Black Widow is a piteous movie. It was stuck in development far past its lead character’s seeming relevance to the larger Marvel Cinematic Universe and was held back due to unquestionable sexism. The allure of its star faded over time with a number of uncomfortable controversies. And then, even when it was finally in the can, it was pulled from release due to the pandemic. There is no way to look at the movie and not feel kind of sorry for it. If there is any movie that one would want to be a standout in the grand Marvel experiment, it’s Black Widow. Unfortunately, the final product is very nearly a disappointment across the board.
The story of Black Widow centers around the origins of the titular character and aims to rectify her past by allowing her to bring down the tyrannical organization that turned her into a killer. It inserts a family unit into her past that includes sister Yelena (Florence Pugh), mother Melina Rachel Weisz), and father Alexei (David Harbour). Together, they make plans to take down the Red Room and its controlling power, the villainous Dreykov (Ray Winstone).
Within that framework is the opportunity for a ton of interesting thematic exploration, and Black Widow even outright states some great philosophical conflict for it to ruminate upon. There is a moment where Yelena calls out the hypocrisy of Natasha (Scarlett Johansson) being a hero and icon to little girls when she is a trained killer who has remorselessly murdered innocent people under the orders of the Red Room. That character exploration is enough to sustain an entire movie, but like a lot of Marvel stories, it is only the illusion of thematic depth. Other such dramatic platitudes are tossed around during the movie – how powerful men take advantage of young women and girls, that old chestnut of “family” – but the movie does not actually put in any substantial work to earn any of these discussions. It’s a plotty succession of hollow scenes that never delivers on the promise it puts forth.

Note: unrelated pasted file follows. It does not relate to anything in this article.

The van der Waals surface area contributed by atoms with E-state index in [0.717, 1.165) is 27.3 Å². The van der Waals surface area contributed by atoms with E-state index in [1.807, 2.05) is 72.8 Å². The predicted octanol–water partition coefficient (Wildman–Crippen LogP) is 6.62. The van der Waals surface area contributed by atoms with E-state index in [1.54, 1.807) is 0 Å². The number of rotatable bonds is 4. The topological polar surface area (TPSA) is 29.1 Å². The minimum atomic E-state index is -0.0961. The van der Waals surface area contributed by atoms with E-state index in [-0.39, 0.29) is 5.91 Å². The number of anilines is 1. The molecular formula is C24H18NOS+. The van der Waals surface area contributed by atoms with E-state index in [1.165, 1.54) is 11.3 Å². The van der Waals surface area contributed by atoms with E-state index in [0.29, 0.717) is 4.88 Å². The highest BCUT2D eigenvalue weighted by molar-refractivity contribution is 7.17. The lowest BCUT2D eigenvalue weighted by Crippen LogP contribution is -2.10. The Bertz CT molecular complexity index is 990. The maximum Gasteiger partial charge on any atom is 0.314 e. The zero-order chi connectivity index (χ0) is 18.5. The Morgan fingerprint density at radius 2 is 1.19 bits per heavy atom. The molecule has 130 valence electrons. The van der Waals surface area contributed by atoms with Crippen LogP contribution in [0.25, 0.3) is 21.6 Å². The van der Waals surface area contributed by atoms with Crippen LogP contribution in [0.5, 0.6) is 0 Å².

That might be more palatable if the majority of the cast was at all engaging. The clear standouts are Florence Pugh as the more emotional and humorous Yelena and David Harbour as the gooey, oafish heart of the movie. Alexei a.k.a. Red Guardian is a scene-stealer, and while that is undeniably enjoyable, it is also a problem for a movie like Black Widow. The film is more of an ensemble than a real showcase for its main hero, and it often feels like the film finds Natasha the least interesting of its lead characters. It doesn’t help that Scarlett Johansson feels bizarrely disengaged from the movie. Perhaps that has to do with the realization that this iteration of the character has simply worked better in a supporting role. The general character of Black Widow is undeniably compelling and capable of fronting her own stories, but the Marvel Cinematic Universe version of Natasha may have just been revealed to be secretly kind of boring.
Adding to this mediocre medley is a big tonal problem with Black Widow and one that is unavoidable with these larger Marvel Cinematic Universe endeavors. This wants to be a much darker story but is also shackled by the four-quadrant demands of this franchise’s blockbuster efforts. The movie’s opening credits sequence (remember when movies had opening credits sequences?) shows little girls being locked into cargo containers while a grating, melancholy cover of Nirvana’s “Smells Like Teen Spirit” plays on the soundtrack. The same movie also wants to make cracks about Natasha’s fight poses in an attempt at winky meta humor. It’s not that tonal differences in movies can’t work but Black Widow is an example where there isn’t an overall grasp on how to manage tonal shifts and balances.
Another ding against the movie is the action. Director Cate Shortland isn’t bad at staging and shooting action, but like many modern action blockbusters, the impact is decreased due to a stylistic belief that the edit can better simulate the force behind the action. So many moments lose their punch due to a poor conversation between the staging, the cinematography, and the edit. That’s a big bummer when the movie sports an excellent adversary in Taskmaster, a soldier with the ability to mimic any fighting style they see in action. And surprise, they have watched all the Avengers and have retained their move sets. This has one or two moments of inspired action, but for the most part, it is a waste of a really good sub-antagonist.
Black Widow just isn’t able to deliver the amount of support it deserves to its lead, and the story we’ve gotten feels like it’s incredibly out of step with where the Marvel experiment is right now. Part of that isn’t its fault, but that doesn’t excuse its limp thematics or by-the-numbers story. It’s not the worst Marvel Cinematic Universe movie (this is), but it is easily one of the blandest. Natasha deserved better.